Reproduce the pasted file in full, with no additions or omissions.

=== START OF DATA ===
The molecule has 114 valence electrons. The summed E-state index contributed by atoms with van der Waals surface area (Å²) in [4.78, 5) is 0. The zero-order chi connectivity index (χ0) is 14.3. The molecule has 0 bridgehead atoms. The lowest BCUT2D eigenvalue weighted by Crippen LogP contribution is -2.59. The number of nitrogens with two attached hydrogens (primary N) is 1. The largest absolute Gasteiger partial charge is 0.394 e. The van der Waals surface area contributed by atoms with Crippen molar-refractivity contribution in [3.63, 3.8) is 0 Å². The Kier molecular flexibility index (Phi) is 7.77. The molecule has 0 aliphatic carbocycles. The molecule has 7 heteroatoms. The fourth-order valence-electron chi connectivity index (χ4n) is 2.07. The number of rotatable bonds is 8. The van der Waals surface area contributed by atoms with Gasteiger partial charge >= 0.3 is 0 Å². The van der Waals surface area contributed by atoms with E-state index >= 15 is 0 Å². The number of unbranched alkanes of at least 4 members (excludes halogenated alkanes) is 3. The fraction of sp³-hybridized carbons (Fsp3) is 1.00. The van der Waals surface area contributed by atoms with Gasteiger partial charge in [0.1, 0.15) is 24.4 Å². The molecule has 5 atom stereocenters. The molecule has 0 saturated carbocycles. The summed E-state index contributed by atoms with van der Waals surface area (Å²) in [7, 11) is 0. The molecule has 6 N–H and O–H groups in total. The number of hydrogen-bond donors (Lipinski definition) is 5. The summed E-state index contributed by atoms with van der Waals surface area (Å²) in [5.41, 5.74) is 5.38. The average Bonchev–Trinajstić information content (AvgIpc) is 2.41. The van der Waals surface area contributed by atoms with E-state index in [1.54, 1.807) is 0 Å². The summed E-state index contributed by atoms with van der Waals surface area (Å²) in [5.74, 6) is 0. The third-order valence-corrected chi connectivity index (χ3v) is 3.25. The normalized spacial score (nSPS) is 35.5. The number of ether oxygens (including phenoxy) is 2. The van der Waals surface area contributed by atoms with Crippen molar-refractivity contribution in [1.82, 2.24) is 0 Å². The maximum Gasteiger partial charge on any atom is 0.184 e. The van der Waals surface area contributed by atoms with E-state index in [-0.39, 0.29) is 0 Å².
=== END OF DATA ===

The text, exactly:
The molecule has 114 valence electrons. The summed E-state index contributed by atoms with van der Waals surface area (Å²) in [4.78, 5) is 0. The zero-order chi connectivity index (χ0) is 14.3. The molecule has 0 bridgehead atoms. The lowest BCUT2D eigenvalue weighted by Crippen LogP contribution is -2.59. The number of nitrogens with two attached hydrogens (primary N) is 1. The largest absolute Gasteiger partial charge is 0.394 e. The van der Waals surface area contributed by atoms with Crippen molar-refractivity contribution in [3.63, 3.8) is 0 Å². The Kier molecular flexibility index (Phi) is 7.77. The molecule has 0 aliphatic carbocycles. The molecule has 7 heteroatoms. The fourth-order valence-electron chi connectivity index (χ4n) is 2.07. The number of rotatable bonds is 8. The van der Waals surface area contributed by atoms with Gasteiger partial charge >= 0.3 is 0 Å². The van der Waals surface area contributed by atoms with E-state index >= 15 is 0 Å². The number of unbranched alkanes of at least 4 members (excludes halogenated alkanes) is 3. The fraction of sp³-hybridized carbons (Fsp3) is 1.00. The van der Waals surface area contributed by atoms with Gasteiger partial charge in [0.1, 0.15) is 24.4 Å². The molecule has 5 atom stereocenters. The molecule has 0 saturated carbocycles. The summed E-state index contributed by atoms with van der Waals surface area (Å²) in [7, 11) is 0. The molecule has 6 N–H and O–H groups in total. The number of hydrogen-bond donors (Lipinski definition) is 5. The summed E-state index contributed by atoms with van der Waals surface area (Å²) in [5.41, 5.74) is 5.38. The average Bonchev–Trinajstić information content (AvgIpc) is 2.41. The van der Waals surface area contributed by atoms with E-state index in [1.54, 1.807) is 0 Å². The summed E-state index contributed by atoms with van der Waals surface area (Å²) in [5.74, 6) is 0. The third-order valence-corrected chi connectivity index (χ3v) is 3.25. The normalized spacial score (nSPS) is 35.5. The number of ether oxygens (including phenoxy) is 2. The van der Waals surface area contributed by atoms with Crippen molar-refractivity contribution in [1.82, 2.24) is 0 Å². The maximum Gasteiger partial charge on any atom is 0.184 e. The van der Waals surface area contributed by atoms with E-state index in [-0.39, 0.29) is 0 Å².